Cisco faces challenges in a number of areas as was shown in its recent earnings report. But the networking giant will leverage its growing capabilities in segments such as data center offerings to counteract those challenges, says Scott Dennehy of Technology Business Research. He is a senior analyst.
HAMPTON, N.H. – Cisco (Nasdaq: CSCO) is wrestling with challenges in emerging markets, the U.S. public sector and the service provider segment.
As expected, conservative customer spending in emerging markets and the U.S. federal government, along with several major product transitions, resulted in Cisco’s first year-to-year revenue decline since 3Q09, a decrease of 7.8%.
The company also experienced sharp declines in gross and operating margin, down 740 and 820 basis points, respectively, although this was mostly due to lower revenue volume and a larger contribution from lower-margin product segments such as Service Provider Video and Data Center, rather than pricing pressure.
Cisco experienced year-to-year product order declines across all of its key emerging markets in 4Q13, as customer demand continues to fall due to economic concerns in those countries and the company manages through product transitions in the service provider segment. These conditions will persist in 1Q14 and will be key drivers behind another year-to-year revenue decline for Cisco, which TBR estimates will be approximately 6%.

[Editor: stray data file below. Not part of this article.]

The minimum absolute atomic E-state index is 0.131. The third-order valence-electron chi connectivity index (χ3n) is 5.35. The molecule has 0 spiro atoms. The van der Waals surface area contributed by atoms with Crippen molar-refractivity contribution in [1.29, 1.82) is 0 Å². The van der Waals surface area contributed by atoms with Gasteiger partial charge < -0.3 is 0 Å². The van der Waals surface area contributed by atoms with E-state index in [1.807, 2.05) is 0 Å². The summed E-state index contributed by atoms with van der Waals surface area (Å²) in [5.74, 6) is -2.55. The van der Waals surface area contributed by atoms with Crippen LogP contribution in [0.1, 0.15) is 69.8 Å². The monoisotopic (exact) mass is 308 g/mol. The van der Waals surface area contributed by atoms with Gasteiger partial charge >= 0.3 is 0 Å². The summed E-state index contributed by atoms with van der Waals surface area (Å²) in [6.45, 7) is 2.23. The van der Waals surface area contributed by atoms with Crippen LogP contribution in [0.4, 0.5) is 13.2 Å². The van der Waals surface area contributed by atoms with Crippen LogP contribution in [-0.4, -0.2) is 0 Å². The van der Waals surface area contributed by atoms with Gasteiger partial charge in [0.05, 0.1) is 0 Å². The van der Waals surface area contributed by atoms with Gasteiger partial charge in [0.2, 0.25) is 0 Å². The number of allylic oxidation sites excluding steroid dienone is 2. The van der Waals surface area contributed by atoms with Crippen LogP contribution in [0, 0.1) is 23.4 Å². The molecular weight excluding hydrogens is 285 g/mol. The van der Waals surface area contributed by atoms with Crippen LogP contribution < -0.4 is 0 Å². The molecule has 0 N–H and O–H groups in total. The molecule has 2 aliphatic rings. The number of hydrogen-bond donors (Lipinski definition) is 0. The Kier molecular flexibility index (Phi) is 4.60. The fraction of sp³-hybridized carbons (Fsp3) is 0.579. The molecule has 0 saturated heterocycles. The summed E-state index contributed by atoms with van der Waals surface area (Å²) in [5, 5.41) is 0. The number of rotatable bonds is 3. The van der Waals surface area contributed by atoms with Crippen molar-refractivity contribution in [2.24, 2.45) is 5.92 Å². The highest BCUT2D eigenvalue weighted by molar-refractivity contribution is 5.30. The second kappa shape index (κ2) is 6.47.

TBR expects Cisco’s revenue will improve throughout 2014 as customer adoption of recently released, high-end switching and routing platforms, including the CRS-X, NCS and Nexus 9000 ramps up and the company leverages its dominant market share position, broad solution portfolio and industry-leading channel partner base to successfully capitalize on growth opportunities being driven by cloud, mobility and security.
However, Cisco will likely not achieve year-to-year revenue growth again until late 2014 or early 2015.
- Bolstered by Whiptail, Cisco Is Establishing Its Independence in the Data Center
Leveraging technology acquired from Whiptail in September 2013, Cisco quietly released the UCS Invicta Series of solid-state storage systems in December.
When the Whiptail acquisition was announced, Cisco and its storage partners claimed it would use the technology only to enhance performance in its UCS products rather than necessarily releasing new products under Whiptail’s Invicta brand. But these products will compete directly with flash-based products from EMC and NetApp, potentially damaging Cisco’s relationships with these key vendors (e.g., FlexPod, VSPEX, VCE) beyond repair.
Both EMC and NetApp continue to evolve their flash portfolios to address business-critical workloads, an area TBR expects Cisco will seek to further penetrate with the UCS Invicta Series.
For the first time, Cisco can now go to market with a fully converged infrastructure stack without depending on EMC and NetApp for storage components. While customer adoption of VCE and FlexPod solutions continues to be strong, Cisco’s ability to deliver a converged infrastructure offering will enable it to increase its value proposition through a more holistic design and one-stop support.
TBR believes the launch of the Invicta Series is another step forward in Cisco’s voyage further into the data center. The company has demonstrated in the past a willingness to end a major partnership if it believes there is greater benefit in targeting a market segment on its own, as it did with HP after entering the server market in 2009. However, Cisco will tread very carefully before deciding if its relationships with EMC and NetApp are no longer beneficial.
By cutting ties with HP, Cisco helped create a formidable enterprise networking competitor where one did not previously exist, and the company risks a similar result by severing its partnerships with EMC and NetApp.